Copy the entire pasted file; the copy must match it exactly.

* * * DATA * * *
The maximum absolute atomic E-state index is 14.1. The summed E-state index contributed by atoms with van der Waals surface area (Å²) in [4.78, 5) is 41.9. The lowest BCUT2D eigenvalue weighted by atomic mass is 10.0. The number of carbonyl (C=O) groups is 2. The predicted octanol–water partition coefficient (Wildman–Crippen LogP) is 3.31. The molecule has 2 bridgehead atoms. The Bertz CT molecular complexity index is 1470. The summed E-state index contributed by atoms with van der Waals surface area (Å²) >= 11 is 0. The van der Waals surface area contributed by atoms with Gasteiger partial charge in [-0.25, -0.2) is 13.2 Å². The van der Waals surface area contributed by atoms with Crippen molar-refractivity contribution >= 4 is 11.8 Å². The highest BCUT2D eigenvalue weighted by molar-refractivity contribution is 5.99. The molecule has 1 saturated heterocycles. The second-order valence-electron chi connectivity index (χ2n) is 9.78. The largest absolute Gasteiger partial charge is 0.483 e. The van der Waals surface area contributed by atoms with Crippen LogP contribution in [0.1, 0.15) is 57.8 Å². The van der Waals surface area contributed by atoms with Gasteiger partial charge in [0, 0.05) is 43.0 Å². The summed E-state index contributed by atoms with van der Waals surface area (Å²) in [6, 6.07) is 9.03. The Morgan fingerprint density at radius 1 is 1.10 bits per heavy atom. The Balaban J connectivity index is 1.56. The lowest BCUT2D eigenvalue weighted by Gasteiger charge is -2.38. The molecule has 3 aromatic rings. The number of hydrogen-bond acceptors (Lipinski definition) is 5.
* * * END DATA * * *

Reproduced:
The maximum absolute atomic E-state index is 14.1. The summed E-state index contributed by atoms with van der Waals surface area (Å²) in [4.78, 5) is 41.9. The lowest BCUT2D eigenvalue weighted by atomic mass is 10.0. The number of carbonyl (C=O) groups is 2. The predicted octanol–water partition coefficient (Wildman–Crippen LogP) is 3.31. The molecule has 2 bridgehead atoms. The Bertz CT molecular complexity index is 1470. The summed E-state index contributed by atoms with van der Waals surface area (Å²) >= 11 is 0. The van der Waals surface area contributed by atoms with Gasteiger partial charge in [-0.25, -0.2) is 13.2 Å². The van der Waals surface area contributed by atoms with Crippen molar-refractivity contribution >= 4 is 11.8 Å². The highest BCUT2D eigenvalue weighted by molar-refractivity contribution is 5.99. The molecule has 1 saturated heterocycles. The second-order valence-electron chi connectivity index (χ2n) is 9.78. The largest absolute Gasteiger partial charge is 0.483 e. The van der Waals surface area contributed by atoms with Crippen LogP contribution in [0.1, 0.15) is 57.8 Å². The van der Waals surface area contributed by atoms with Gasteiger partial charge in [0, 0.05) is 43.0 Å². The summed E-state index contributed by atoms with van der Waals surface area (Å²) in [6, 6.07) is 9.03. The Morgan fingerprint density at radius 1 is 1.10 bits per heavy atom. The Balaban J connectivity index is 1.56. The lowest BCUT2D eigenvalue weighted by Gasteiger charge is -2.38. The molecule has 3 aromatic rings. The number of hydrogen-bond acceptors (Lipinski definition) is 5.